Now, the total cycle efficiency is defined as the ratio between the total net work output and the total heat input:

(29) |

Wnet

‘ Qe

Substituting (28), (27) and (25) into (29):

NR{Th-Tc)r^ (Th-T) v = ^^ = ((ill-bd = Vc (30)

I’m

NRT^m^

H Vmin

Which shows that an ideal Stirling cycle with a perfect regenerator is equal to the maximum theoretical Carnot efficiency, nc-

The Non-Ideal Stirling Cycle

For the reasons mentioned at the start of Section 2.3.2.1, the real Stirling cycle will fall well short of the expectations of the ideal cycle. Of these eight factors, the three main non-ideal contributors — imperfect regeneration, non-sinusoidal piston motion and dead space volume — will be analysed in more detail. The effect of pressure drop across the regenerator and heat exchangers was discussed in Section 2.1.4 and the effects of heat loss and mechanical friction are mentioned in Section 2.3.3.

Referring to Figure 41, the heat absorbed by the regenerator can be expressed as a product of the temperature difference, gas mass and specific heat at constant volume, cv:

Qr2=mcv(Th-Tc) (31)

If the effectiveness of the regenerator, qreg, is considered, then the values of Qr1 and Qr2 in Figure 39 and Figure 41 are no longer equal. The shortfall in heat able to be supplied back from the regenerator, Qo, must be made up for by the heater.

Qo = Qrl — VregQr2 = (1 — tfreg^ mcv(Th — Tc) (32)

The overall efficiency must now allow for the extra heat input due to the imperfect regenerator:

W t nR(Th-Tc)n^

TOC o "1-5" h z „ net __________________________ vmin___________ /"jox

= n + n = v (33)

Ve n° nRTh lnVm^Ј+ (1 — Vreg) rncv{Th — TO

• m in

Which can be rearranged to give the following:

1 ^ (1 Vreg^mcv(Th Tc) (34)

NRTuln"^

Vmin

Which, given that Th > Tc and Vmax > Vmin, shows that the overall efficiency is less than the Carnot efficiency if the regenerator effectiveness is less than 1, or to put it another way:

V <Vc (for Vreg < 1) and ri = ric (for Vreg = 1) (35)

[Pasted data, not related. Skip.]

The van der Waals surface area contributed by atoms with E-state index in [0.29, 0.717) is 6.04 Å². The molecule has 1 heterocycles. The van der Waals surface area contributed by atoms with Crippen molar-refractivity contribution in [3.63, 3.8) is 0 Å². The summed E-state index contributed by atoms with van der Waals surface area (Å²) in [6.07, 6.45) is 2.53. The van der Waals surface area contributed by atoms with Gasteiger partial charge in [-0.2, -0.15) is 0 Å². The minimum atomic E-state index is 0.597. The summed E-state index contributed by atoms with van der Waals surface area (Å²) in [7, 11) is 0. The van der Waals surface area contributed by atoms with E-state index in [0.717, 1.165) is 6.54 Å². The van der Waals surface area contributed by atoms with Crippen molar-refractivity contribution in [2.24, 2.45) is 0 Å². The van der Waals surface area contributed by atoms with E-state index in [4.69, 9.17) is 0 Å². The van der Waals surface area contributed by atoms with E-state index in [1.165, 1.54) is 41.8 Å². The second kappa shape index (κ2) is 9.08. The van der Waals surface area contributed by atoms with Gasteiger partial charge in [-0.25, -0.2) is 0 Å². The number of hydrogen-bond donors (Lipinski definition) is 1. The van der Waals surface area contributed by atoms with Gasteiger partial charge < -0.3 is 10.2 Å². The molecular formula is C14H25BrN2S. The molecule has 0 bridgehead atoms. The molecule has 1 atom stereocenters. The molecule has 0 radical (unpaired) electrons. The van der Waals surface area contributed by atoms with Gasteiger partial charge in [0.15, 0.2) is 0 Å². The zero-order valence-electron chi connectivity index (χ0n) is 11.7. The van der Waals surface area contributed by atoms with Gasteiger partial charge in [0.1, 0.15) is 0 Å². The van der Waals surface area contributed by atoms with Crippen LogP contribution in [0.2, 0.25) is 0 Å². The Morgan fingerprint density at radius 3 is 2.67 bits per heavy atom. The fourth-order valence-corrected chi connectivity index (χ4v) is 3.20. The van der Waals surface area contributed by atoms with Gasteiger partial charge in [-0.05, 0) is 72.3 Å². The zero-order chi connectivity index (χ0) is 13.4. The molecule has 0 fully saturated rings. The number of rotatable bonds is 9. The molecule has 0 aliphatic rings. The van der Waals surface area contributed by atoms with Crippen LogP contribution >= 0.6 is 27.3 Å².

Kolin [38] states that: “Due to the influences of dead space and sinusoidal piston motion, the actual indicator [Stirling cycle p-V and T-s] diagram is rounded and smaller than it should be” This means that less net work is produced per cycle as the area enclosed is smaller. Figure 43 shows what the ideal piston and displacer motion would look like. The ideal piston motion is quasi-sinusoidal, being a symmetrical waveform with equal time spent idle at the top and bottom of the range of motion. The displacer motion is somewhat different, and hard to quantify. When the piston is at its outmost point of travel, or BDC, the displacer should move through its range of motion to shift all the gas to the compression space in the time that the piston is idle at BDC. It should then remain still whilst the piston compresses the gas, before moving the gas back into the expansion space in the time it takes for the piston to pause at TDC then move back to BDC.

Dead space volume, Vs, is defined as the volume of gas that does not take part in the cycle. It is the volume of all the ‘free space’ in the regenerator, heat exchangers and clearances and interconnecting ducts. The effect of dead space volume is to decrease the work done per cycle in almost linear proportion to the percentage of dead volume in the cycle [24]. To this end, it is useful to define a dead space ratio, 5:

(36) |

6 = V±

Vsw

Where Vd is the total dead space volume in the engine and Vsw is the total swept volume of the engine — that is, the volume of gas swept by the displacer. The dead space ratio can be

used to find the Schmidt Factor, Fs, which predicts the reduction in power compared to the ideal situation of no dead space. The Schmidt Factor is equivalent to the ratio of the actual area enclosed by the p-V diagram to the area of the ideal diagram, in other words the area of the oval in the p-V diagram in Figure 43 divided by the area of the trapezium. The Schmidt Factor is given by the following empirical formula: